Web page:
Israel sets lasers for defence
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Israel sets lasers for defence

An ingenious new Israeli defence system aims to knock out rockets up to 30 miles away

Stephen is the Jewish News' Foreign Editor

Computer-generated images of a laser-based air defence  system being developed by the Israeli Defense Ministry 
Computer-generated images of a laser-based air defence  system being developed by the Israeli Defense Ministry 

 For decades, missile defence has meant intercepting one projectile with another, so when the Israeli Defence Ministry said last week that it was planning to use light instead, heads turned.

Mention lasers to most people and they think of eye surgery or charging round darkened halls in teams wearing jetpacks and carrying guns.

Mention it to an Israeli in the defence industry, however, and they think of next-generation missile defence systems, a kind of Iron Dome Mark II, only this time with the ability to be used by individual Israeli aircraft.

Planes firing lasers at missiles may once have been the stuff of childhood fiction, but it is soon to become reality, with similar progress being made in the United States.

How does it work? It includes a beam-tracking system to illuminate the target and a high-powered laser to intercept it. Essentially, the incoming missile is blown out of the sky by a blast of thermal energy.

As with all cutting-edge military technology most details remain classified, but Israel’s defence industry certainly feels it has achieved a “technological breakthrough” in the use of lasers to intercept rockets and will be testing it in field trials this year.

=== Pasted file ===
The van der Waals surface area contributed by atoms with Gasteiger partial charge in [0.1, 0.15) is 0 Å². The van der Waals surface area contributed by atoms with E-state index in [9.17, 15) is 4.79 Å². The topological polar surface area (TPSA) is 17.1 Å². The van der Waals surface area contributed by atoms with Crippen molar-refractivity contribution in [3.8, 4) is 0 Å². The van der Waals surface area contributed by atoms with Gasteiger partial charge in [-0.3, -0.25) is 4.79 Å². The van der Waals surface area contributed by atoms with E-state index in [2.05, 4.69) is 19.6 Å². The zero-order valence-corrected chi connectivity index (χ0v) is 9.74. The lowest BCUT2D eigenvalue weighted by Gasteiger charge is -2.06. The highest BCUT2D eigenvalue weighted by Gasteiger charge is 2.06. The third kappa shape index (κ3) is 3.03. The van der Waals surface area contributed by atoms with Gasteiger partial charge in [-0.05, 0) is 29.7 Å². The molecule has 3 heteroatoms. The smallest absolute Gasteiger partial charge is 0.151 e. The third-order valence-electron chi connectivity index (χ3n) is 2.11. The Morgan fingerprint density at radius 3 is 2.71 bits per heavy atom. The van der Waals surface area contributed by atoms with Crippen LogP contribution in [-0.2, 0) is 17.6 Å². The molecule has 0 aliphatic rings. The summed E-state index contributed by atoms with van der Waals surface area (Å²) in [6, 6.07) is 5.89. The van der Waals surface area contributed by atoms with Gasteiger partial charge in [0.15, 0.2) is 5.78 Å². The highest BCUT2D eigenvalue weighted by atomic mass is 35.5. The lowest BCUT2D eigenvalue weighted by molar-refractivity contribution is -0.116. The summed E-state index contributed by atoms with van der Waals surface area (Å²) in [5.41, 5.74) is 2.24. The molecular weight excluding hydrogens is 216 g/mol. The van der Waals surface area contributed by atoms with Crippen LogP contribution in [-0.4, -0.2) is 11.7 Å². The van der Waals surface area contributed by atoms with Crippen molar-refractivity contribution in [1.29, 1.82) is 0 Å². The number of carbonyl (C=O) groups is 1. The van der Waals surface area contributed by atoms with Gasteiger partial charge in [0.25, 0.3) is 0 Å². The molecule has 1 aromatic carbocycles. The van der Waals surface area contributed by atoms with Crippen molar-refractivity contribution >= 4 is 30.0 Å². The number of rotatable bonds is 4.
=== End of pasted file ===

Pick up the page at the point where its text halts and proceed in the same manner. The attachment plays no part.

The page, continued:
The new system, which is being developed by Rafael and Elbit Systems, could be operational in 18 months, and is being designed to knock out rockets up to 30 miles away, as well as short-range mortars, anti-tank missiles and small aircraft.

Computer-generated images of a laser-based air defence  system being developed by the Israeli Defense Ministry

Elbit, which already produces laser counter-measures, range-finders and pointers, is believed to be developing the airborne technology demonstrator for manned and unmanned aircraft under a Defence Ministry contract.

The concept of laser-based missile defence systems mounted on planes is not new – a Boeing design made its first flight in 2002 and shot its first lasers at an aerial target in 2007.

But the problems are complex. Not least: how to generate the huge amount of power onboard the aircraft needed to fire a laser beam and then rapidly cool the whole system down. Do you use vents? What do you do with the waste energy? How do you protect the aircraft? What material do you use to house the pod from which the beam is fired?

Computer-generated images of a laser-based air defence  system being developed by the Israeli Defense Ministry

These are questions to which the Israeli teams clearly feel they have found answers, and with tensions in the Middle East rising, lasers cannot be added to the armoury fast enough.

There is an established blueprint: Israel’s Iron Dome missile defence system has consistently shown how top technology can be effectively employed, and deserves every accolade for saving countless Israeli lives.

So, what to call Israel’s new laser system? Rafael went for ‘Iron Beam’ when it first presented the concept at the Singapore Airshow in 2014, but initial names may not be the last.

Answers on a postcard.

 

 

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